Points of Growth in Demand for Cryptocurrencies Due to the Devaluation of Fiat

The countries of South America are also in the zone of potential growth of the distribution of cryptocurrencies. Following Venezuela, the Argentine peso fell to the historical low against the U.S. dollar, and the rise in demand for Bitcoin led to the fact that in Buenos Aires they are asking $200 more than the average world price for this cryptocurrency.

Which new countries will become the leaders in the growth of purchases of cryptocurrencies and will advocate the opening of new crypto exchange sites on their territories? If we talk about the rate of depreciation, then as a measure, we can consider the situation with Bitcoin, which, since the beginning of the year has fallen in price by 46.7 percent. Within this value, the Argentine peso has fallen in price since the beginning of the year (50.5 percent) just like the Turkish lira (44 percent).

The challenger for becoming a new center for the distribution of cryptocurrency is Sudan, whose national pound has lost 61.1 percent since the beginning of the year. As the head of the Ripple Foundation, Brad Garlinghouse, says, "If you were a consumer experiencing hyperinflation, would you rather hold a cryptocurrency or would you rather hold your fiat currency?" In addition, not all cryptocurrencies have fallen drastically in price, even Bitcoin, which showed only a moderate decline. EOS fell in value only by 15.7 percent from the beginning of the year, and VeChain by 27 percent. Based on such dynamics, South Africa, Swaziland, Namibia, Lesotho, Brazil, and Angola have the growing chances of spreading cryptocurrencies, where local national currencies have lost more in value since the beginning of the year than EOS.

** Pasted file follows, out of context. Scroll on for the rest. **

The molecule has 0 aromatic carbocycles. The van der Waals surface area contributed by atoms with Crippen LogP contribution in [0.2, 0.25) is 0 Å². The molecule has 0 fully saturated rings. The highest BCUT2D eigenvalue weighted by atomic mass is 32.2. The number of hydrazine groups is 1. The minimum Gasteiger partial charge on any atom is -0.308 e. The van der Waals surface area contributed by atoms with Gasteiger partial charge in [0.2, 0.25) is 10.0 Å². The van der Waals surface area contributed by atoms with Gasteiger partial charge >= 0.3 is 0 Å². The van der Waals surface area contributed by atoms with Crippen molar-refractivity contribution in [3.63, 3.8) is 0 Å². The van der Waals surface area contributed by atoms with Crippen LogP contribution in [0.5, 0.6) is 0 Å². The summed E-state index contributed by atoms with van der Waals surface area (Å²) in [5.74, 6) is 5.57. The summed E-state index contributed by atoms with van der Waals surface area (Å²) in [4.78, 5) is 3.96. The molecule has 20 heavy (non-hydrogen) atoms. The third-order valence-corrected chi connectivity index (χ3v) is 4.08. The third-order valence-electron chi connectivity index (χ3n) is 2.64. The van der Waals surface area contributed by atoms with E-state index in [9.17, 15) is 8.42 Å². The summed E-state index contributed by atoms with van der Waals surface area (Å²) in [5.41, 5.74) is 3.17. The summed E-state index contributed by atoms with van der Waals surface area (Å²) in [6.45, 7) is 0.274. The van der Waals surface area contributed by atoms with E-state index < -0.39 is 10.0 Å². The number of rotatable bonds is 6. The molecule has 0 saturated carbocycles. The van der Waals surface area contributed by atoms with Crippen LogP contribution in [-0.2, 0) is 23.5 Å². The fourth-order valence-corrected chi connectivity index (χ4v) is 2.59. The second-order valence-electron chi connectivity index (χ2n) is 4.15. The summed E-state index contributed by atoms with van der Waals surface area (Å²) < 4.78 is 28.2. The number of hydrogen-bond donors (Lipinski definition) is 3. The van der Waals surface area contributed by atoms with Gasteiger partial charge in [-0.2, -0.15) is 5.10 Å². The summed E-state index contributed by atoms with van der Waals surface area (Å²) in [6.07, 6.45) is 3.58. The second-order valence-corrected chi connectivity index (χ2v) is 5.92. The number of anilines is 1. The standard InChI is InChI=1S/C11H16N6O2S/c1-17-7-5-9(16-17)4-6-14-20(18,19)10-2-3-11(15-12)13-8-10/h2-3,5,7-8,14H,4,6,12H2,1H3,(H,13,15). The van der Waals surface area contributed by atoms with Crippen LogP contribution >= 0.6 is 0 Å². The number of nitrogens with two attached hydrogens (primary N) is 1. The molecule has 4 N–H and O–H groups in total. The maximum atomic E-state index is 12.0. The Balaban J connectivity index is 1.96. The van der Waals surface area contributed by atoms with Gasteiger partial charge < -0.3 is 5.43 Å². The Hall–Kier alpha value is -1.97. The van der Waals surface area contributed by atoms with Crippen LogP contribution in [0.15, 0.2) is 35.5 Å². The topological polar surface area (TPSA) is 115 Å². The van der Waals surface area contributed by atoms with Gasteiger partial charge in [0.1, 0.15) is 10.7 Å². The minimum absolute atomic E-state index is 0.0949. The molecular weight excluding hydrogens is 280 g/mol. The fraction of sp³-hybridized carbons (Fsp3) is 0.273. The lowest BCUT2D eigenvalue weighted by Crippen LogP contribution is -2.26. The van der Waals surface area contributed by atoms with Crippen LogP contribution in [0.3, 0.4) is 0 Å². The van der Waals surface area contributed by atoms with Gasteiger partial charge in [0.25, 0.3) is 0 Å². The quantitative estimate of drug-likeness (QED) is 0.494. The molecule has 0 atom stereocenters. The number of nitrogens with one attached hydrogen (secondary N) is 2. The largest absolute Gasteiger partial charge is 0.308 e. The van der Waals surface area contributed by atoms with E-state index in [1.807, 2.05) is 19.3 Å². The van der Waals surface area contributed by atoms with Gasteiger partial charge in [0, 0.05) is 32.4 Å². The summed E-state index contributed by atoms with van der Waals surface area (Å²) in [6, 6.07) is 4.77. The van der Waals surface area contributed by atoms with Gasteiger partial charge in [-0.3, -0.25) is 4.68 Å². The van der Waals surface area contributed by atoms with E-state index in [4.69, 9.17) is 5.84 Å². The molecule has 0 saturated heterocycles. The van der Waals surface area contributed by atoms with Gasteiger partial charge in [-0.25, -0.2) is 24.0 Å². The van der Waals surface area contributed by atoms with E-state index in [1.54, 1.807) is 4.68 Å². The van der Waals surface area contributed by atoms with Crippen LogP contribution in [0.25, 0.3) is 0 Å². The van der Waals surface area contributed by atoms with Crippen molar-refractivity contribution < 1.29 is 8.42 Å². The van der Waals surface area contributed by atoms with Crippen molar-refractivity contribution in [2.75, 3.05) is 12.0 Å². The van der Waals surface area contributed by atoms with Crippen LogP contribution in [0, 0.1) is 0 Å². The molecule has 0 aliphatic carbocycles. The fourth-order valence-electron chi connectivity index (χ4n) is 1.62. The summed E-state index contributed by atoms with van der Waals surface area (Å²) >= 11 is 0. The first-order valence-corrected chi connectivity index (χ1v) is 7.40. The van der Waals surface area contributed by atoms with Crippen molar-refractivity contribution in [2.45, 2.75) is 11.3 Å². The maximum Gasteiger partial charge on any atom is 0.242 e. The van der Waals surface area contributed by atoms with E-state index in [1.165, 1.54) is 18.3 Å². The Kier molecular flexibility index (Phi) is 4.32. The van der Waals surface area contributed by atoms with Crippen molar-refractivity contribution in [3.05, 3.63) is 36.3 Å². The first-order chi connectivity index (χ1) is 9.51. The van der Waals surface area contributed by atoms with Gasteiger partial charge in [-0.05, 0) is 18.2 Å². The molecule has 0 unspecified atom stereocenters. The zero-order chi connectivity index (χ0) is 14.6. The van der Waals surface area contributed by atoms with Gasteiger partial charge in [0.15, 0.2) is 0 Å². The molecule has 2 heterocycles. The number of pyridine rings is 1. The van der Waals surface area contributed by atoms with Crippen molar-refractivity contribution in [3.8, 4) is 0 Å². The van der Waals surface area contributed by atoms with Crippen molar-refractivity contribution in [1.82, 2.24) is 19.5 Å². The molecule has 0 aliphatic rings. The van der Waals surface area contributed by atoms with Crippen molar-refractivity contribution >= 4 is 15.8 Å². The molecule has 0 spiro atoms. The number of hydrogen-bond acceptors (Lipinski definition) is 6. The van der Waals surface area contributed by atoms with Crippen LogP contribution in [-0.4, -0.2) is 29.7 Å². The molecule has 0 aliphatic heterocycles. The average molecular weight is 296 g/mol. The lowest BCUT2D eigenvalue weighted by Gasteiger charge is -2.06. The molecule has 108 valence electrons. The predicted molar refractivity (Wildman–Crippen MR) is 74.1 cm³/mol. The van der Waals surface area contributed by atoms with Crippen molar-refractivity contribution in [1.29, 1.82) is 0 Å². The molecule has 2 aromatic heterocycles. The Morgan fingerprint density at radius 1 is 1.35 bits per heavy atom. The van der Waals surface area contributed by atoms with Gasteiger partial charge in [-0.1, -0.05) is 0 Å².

African countries will become significant drivers of the distribution of cryptocurrencies, since the experience, for example, of Zimbabwe and Kenya shows that payment by crypto coins began with simple mobile phones that do not have access to the internet. Strong horizontal democracy in African communities makes it possible to make meetups an effective means of spreading cryptocurrencies and creating startups that begin to accept them for payment. This is due to the great success of Bitcoin Cash in this region. Similar reasons lead to the massive distribution of cryptocurrencies in South America, allowing Dash and NEO to yield some success.